Geocaching continues to grow in popularity with each passing day. Read on to find out more about the history of this modern day form of treasure hunting and why so many people are giving geocaching a try.
The Beginnings of Geocaching
People’s love of treasure hunting and puzzle solving is nothing new, but modern methods of partaking in these types of activities are constantly being created. Geocaching is one of these more recent developments, and the hobby has quickly spread across the globe, being practiced by outdoor enthusiasts worldwide.
Geocaching is an activity in which one party hides a cache filled with trinkets, coins, or other small items and then records the coordinates of the cache’s location using a GPS device. These coordinates are then distributed in some manner – usually posted to a geocaching web site – for hunters to use as a reference to track down the cache.
Since geocaching is an activity that depends heavily on GPS devices, its beginnings are tied closely to the history of GPS technology. Up until 2000, only the military had access to the most accurate GPS data and civilians had to rely on degraded signals that were only accurate within 100 meters. This intentional degradation was known as Selective Availability, often abbreviated as SA. Then, on May 1, 2000, President Clinton announced that the signals from GPS satellites would no longer be scrambled and the 100 meter accuracy limitation was diminished to 20 meters.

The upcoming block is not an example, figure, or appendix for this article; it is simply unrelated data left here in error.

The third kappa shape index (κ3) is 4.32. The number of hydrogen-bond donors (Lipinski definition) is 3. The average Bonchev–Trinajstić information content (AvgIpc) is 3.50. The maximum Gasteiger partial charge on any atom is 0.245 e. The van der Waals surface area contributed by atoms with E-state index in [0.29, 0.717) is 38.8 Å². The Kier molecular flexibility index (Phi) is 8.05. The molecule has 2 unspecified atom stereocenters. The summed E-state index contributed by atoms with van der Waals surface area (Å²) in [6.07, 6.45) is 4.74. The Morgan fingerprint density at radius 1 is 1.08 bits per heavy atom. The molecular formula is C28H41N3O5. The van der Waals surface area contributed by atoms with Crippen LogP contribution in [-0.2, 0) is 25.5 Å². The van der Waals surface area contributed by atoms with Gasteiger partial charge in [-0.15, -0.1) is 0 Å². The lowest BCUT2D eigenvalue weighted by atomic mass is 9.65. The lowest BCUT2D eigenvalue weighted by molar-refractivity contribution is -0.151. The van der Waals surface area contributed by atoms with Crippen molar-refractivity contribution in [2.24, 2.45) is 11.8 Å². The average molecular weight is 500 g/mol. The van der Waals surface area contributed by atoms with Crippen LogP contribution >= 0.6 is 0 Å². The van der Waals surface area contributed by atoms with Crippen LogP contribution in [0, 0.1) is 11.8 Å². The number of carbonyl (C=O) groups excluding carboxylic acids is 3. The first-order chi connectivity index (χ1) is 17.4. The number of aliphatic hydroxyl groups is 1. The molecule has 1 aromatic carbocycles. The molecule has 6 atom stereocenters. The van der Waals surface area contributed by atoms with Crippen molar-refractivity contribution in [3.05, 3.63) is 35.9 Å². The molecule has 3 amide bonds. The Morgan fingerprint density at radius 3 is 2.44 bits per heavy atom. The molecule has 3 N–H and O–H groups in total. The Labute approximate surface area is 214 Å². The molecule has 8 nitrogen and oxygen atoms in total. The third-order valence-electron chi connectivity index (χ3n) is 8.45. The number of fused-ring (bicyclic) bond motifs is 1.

The First Geocache
On May 3, 2000, only two days after Clinton’s announcement, Dave Ulmer proposed a game that would take advantage of the removal of Selective Availability and gave his idea for creating what would become the first geocache. It only took a day for someone to find that initial cache, and the hobby began to spread like wildfire. You can find out more about this early geocache placement here.
It didn’t take long for others to start creating and placing their own geocaches. Enthusiasm spread and there were 21 recorded cache placements by the end of May, 2000. Five of these geocaches were hidden outside the United States, making the activity truly global. Web sites dedicated to the hobby began to sprout up, causing more and more people to become interested in geocaching.
Since that time, the hobby has evolved somewhat, incorporating new challenges and puzzles into the search for geocaches. However, the basic “rule" of geocaching has remained the same – in the words of Dave Ulmer, “Get some Stuff, Leave some Stuff!!!" It’s also generally expected that if you remove something from a geocache that you leave something of equal or greater value. This is to make sure that others who follow you in the hunt have just as much fun as you did when finding the cache.
As handheld portable GPS units become more affordable for the general public, it doesn’t look like there is going to be a slowdown in the interest of geocaching any time soon. Geocaching.com alone lists over 800,000 active caches worldwide. With dozens of other worldwide and regional geocaching organizations in existence, it’s hard to guess the true total number of active caches, but that total is likely well over a million. When you toss in the number of private caches and events, the number just gets larger.
If you’d like to find out more information about geocaching and how to get started, visit a reputable site such as Geocaching with Navicache and find out if there are any caches placed near you. You can start out by reading about some of the adventurers of geocachers and getting advice from more seasoned hobbyists. Then, when you’re ready, grab your GPS and go!